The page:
A HOSPITAL Trust which runs Shropshire’s two acute hospitals serving Ludlow has scooped a national award which recognises excellence in providing palliative care to people at the end of their lives..

The Shrewsbury and Telford Hospital NHS Trust, which runs the Royal Shrewsbury Hospital and Princess Royal Hospital in Telford, has been awarded the Dundas Medal.

The medal was introduced by the Scottish charity PATCH (Palliation and The Caring Hospital) and The Royal College of Surgeons of Edinburgh and aims to recognise efforts to improve the provision of end of life care for patients when they are in hospital.

The award recognises the work done by The End of Life Care and Speech and Language Therapy teams at the Trust to change the culture of nil by mouth for end of life patients through the introduction of Taste for Pleasure.

Around 80 per cent of hospital patients will have swallowing difficulties in the last 72 hours of life, so the Trust has implemented an alternative to nil by mouth called Taste for Pleasure.

The idea came from Jules Lock, End of Life Care Lead Volunteer, and aims to improve patient experience and allow loved ones to be involved in their relative’s care.

Taste for Pleasure means that when receiving end of life mouth care (cleaning and hydrating the mouth), hospital staff can use the patient’s favourite flavours to provide moisture. These flavours can be anything from blackcurrant squash and tea to whisky and Prosecco.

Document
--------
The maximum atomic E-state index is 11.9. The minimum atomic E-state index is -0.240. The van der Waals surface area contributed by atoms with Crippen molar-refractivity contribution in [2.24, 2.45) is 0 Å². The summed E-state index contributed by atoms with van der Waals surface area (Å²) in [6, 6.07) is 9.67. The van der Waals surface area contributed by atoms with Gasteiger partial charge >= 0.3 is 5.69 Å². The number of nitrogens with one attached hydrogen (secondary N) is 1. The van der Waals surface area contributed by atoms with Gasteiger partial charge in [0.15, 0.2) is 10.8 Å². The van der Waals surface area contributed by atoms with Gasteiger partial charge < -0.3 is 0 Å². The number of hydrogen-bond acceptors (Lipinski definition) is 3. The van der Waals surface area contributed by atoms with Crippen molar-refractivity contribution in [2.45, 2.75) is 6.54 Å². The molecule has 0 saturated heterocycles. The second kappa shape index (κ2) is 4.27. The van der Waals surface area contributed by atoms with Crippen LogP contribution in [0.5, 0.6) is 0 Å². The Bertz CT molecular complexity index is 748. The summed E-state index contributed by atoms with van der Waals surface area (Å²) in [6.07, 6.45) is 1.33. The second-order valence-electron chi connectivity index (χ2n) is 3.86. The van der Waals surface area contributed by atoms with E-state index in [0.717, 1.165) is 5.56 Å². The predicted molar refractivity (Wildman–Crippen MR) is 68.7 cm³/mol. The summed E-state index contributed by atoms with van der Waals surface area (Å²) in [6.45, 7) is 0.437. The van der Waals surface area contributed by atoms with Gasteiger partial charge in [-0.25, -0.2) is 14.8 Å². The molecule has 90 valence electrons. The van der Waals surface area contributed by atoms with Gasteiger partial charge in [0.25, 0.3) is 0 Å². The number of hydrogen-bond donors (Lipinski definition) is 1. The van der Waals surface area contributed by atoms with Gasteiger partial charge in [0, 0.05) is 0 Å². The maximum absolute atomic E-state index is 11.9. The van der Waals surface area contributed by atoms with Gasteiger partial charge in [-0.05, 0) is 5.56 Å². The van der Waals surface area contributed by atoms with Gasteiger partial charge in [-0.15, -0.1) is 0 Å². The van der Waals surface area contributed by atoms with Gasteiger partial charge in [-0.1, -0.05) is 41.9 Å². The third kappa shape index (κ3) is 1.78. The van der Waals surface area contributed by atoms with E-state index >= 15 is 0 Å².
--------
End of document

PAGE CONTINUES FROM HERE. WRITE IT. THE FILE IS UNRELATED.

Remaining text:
“We are so thrilled to receive this award and we would like to thank both PATCH and the Royal College of Surgeons for this recognition of Taste for Pleasure,” said John Lewis, End of Life Facilitator at the Trust.

In end of life care, we only have one chance to make a difference and the language that we use is so important at the hardest of times to provide the kindest care for our patients and their families.”

The Dundas Medal was established in memory of Dr Charles Robert (Bertie) Dundas, a consultant anaesthetist at the Aberdeen Royal Infirmary and a clinical senior lecturer at the University of Aberdeen for over 30 years. He died in 2014 from hepatobiliary cancer.

His family provided the legacy for the medal to acknowledge the importance of good palliative care for patients approaching the end of life, particularly in a hospital setting. The Dundas Medal aims to raise the profile of this need and entitlement across the UK.